Disjunction and Analysis
- Sociological Journeys: Essays 1960-1980 by Daniel Bell
Heinemann, 370 pp, £12.50, December 1980, ISBN 0 435 82069 9
The proof of a theory may lie in its application, but application means very different things in different corners of the universe of the mind. Expecting an eclipse of the sun at a certain time and place, and for a certain duration, is one kind of application. Producing a silicon chip which programmes certain operations is another kind. But in the social sciences there are no such tangible applications (and we all pay the price for the fact that some seem to believe that economics is different). It is true, I have sometimes dreamt of the weatherman after the television news being followed by a ‘social processes man’ who points at various parts of the globe and describes the unstable and thunderous condition in the Middle East, the stable high-pressure area over the Soviet Union, and the disturbing influence of Atlantic depressions on Europe. However, this is not going to happen, and if it were, it would still be different in kind from the application of theory in astronomy. It would be an exercise in Verstehen rather than straight application.
This is why social analysis is the queen of the social sciences. Pure theory, in most social sciences, remains strangely barren. To be sure, nobody should be precluded from playing the glass bead game, even if it leads to a conceptual salad of Parsonian irrelevance: but the game does little to bring social processes to life. Analysis, on the other hand, combines at the best of times three elementary virtues of human understanding: immersion in the facts and figures of a case; thought about their structure and dynamics (‘theory’); and a sense of direction which probably has to have a normative component.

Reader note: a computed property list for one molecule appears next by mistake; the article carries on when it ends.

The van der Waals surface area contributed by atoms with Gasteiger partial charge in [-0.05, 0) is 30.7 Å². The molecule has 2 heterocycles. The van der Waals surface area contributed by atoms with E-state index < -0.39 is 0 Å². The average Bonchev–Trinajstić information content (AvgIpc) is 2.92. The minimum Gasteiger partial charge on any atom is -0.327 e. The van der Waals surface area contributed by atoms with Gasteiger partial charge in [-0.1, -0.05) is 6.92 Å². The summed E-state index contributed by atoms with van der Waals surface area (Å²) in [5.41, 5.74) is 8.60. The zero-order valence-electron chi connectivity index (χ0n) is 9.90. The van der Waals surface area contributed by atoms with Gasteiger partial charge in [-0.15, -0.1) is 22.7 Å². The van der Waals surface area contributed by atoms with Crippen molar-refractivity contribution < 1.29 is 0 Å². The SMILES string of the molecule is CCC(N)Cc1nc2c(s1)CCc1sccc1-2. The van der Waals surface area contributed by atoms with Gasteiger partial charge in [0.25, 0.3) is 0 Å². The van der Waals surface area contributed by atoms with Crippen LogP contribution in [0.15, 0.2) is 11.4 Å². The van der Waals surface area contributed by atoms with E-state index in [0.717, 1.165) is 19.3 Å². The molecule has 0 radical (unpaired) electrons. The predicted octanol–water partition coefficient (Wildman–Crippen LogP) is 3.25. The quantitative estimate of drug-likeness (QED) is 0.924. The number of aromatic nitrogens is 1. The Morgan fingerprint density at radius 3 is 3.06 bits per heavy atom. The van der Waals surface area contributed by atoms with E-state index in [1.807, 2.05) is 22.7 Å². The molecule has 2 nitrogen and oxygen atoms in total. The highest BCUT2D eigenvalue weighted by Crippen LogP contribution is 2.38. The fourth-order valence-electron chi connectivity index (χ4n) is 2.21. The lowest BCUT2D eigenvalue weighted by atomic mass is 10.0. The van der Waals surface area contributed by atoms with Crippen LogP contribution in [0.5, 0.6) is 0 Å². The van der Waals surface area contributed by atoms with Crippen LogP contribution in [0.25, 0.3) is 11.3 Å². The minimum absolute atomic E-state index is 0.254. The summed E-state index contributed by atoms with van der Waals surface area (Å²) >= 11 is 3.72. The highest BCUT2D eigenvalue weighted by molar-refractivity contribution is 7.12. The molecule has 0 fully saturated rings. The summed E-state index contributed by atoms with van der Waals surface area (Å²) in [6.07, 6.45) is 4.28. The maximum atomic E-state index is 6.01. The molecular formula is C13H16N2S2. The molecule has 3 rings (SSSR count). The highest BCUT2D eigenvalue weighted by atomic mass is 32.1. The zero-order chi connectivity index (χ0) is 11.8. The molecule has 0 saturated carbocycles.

Social analysis cannot be taught other than by example. Moreover, since it requires the ability to embrace a subject without merging with it – an ability which comes with experience – social analysis is an unlikely method for writing a dissertation. There are the great examples of the past, of course – Marx’s Eighteenth Brumaire, Durkheim’s Suicide, Weber’s Protestant Ethic. The social analysis of total societies may be almost too much to try. Today, it has in part fallen into the hands of charlatans, who do little more than invent yet another name for the world in which we are living. Serious scholars, like Norbert Elias or Reinhard Bendix, have turned to the past as the key to the present. Some try to develop what they like to call Marxism, though Jürgen Habermas is one of the very few who do so with any degree of originality. Raymond Aron’s name must be mentioned, but his great analyses – though not Clausewitz and certain other books – are now somewhat dated. In this distinguished company, Daniel Bell has an undisputed and well-deserved place. Long before The Coming of Post-Industrial Society, he had established himself as one of the world’s foremost social analysts; since then, he has taken his analysis further in The Cultural Contradictions of Capitalism. The collection of essays written between 1960 and 1980, and published under the title Sociological Journeys, offers a welcome opportunity to follow his paths and encounters during a crucial period.
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